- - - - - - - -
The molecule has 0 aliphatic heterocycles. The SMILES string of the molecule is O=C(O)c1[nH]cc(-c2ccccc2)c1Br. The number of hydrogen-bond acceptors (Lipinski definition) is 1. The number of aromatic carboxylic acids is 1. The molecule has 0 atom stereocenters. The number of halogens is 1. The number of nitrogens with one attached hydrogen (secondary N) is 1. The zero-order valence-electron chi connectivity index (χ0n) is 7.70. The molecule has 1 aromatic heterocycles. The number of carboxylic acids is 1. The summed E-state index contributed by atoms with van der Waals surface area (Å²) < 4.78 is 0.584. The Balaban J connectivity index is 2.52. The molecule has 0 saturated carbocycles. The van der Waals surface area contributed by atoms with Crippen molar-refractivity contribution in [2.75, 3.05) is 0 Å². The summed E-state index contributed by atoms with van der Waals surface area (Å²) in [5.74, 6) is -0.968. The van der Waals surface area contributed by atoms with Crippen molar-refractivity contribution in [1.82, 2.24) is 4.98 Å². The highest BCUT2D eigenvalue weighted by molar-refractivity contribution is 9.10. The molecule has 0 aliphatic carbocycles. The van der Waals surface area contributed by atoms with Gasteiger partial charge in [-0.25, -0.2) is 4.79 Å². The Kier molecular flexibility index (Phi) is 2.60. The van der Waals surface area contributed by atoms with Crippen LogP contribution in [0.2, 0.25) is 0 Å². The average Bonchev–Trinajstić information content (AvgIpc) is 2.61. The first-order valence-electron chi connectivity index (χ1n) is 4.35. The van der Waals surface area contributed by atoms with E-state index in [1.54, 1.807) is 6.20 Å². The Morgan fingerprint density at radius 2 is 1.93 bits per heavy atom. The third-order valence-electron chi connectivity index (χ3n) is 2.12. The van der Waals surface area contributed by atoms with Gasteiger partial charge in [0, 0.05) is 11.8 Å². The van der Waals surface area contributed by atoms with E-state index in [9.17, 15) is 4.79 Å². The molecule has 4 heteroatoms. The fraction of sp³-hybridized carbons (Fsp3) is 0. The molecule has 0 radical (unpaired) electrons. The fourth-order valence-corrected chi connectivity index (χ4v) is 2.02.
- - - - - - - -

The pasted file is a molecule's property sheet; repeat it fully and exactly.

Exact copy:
The molecule has 0 aliphatic heterocycles. The SMILES string of the molecule is O=C(O)c1[nH]cc(-c2ccccc2)c1Br. The number of hydrogen-bond acceptors (Lipinski definition) is 1. The number of aromatic carboxylic acids is 1. The molecule has 0 atom stereocenters. The number of halogens is 1. The number of nitrogens with one attached hydrogen (secondary N) is 1. The zero-order valence-electron chi connectivity index (χ0n) is 7.70. The molecule has 1 aromatic heterocycles. The number of carboxylic acids is 1. The summed E-state index contributed by atoms with van der Waals surface area (Å²) < 4.78 is 0.584. The Balaban J connectivity index is 2.52. The molecule has 0 saturated carbocycles. The van der Waals surface area contributed by atoms with Crippen molar-refractivity contribution in [2.75, 3.05) is 0 Å². The summed E-state index contributed by atoms with van der Waals surface area (Å²) in [5.74, 6) is -0.968. The van der Waals surface area contributed by atoms with Crippen molar-refractivity contribution in [1.82, 2.24) is 4.98 Å². The highest BCUT2D eigenvalue weighted by molar-refractivity contribution is 9.10. The molecule has 0 aliphatic carbocycles. The van der Waals surface area contributed by atoms with Gasteiger partial charge in [-0.25, -0.2) is 4.79 Å². The Kier molecular flexibility index (Phi) is 2.60. The van der Waals surface area contributed by atoms with Crippen LogP contribution in [0.2, 0.25) is 0 Å². The average Bonchev–Trinajstić information content (AvgIpc) is 2.61. The first-order valence-electron chi connectivity index (χ1n) is 4.35. The van der Waals surface area contributed by atoms with E-state index in [1.54, 1.807) is 6.20 Å². The Morgan fingerprint density at radius 2 is 1.93 bits per heavy atom. The third-order valence-electron chi connectivity index (χ3n) is 2.12. The van der Waals surface area contributed by atoms with Gasteiger partial charge in [0, 0.05) is 11.8 Å². The van der Waals surface area contributed by atoms with E-state index in [9.17, 15) is 4.79 Å². The molecule has 4 heteroatoms. The fraction of sp³-hybridized carbons (Fsp3) is 0. The molecule has 0 radical (unpaired) electrons. The fourth-order valence-corrected chi connectivity index (χ4v) is 2.02.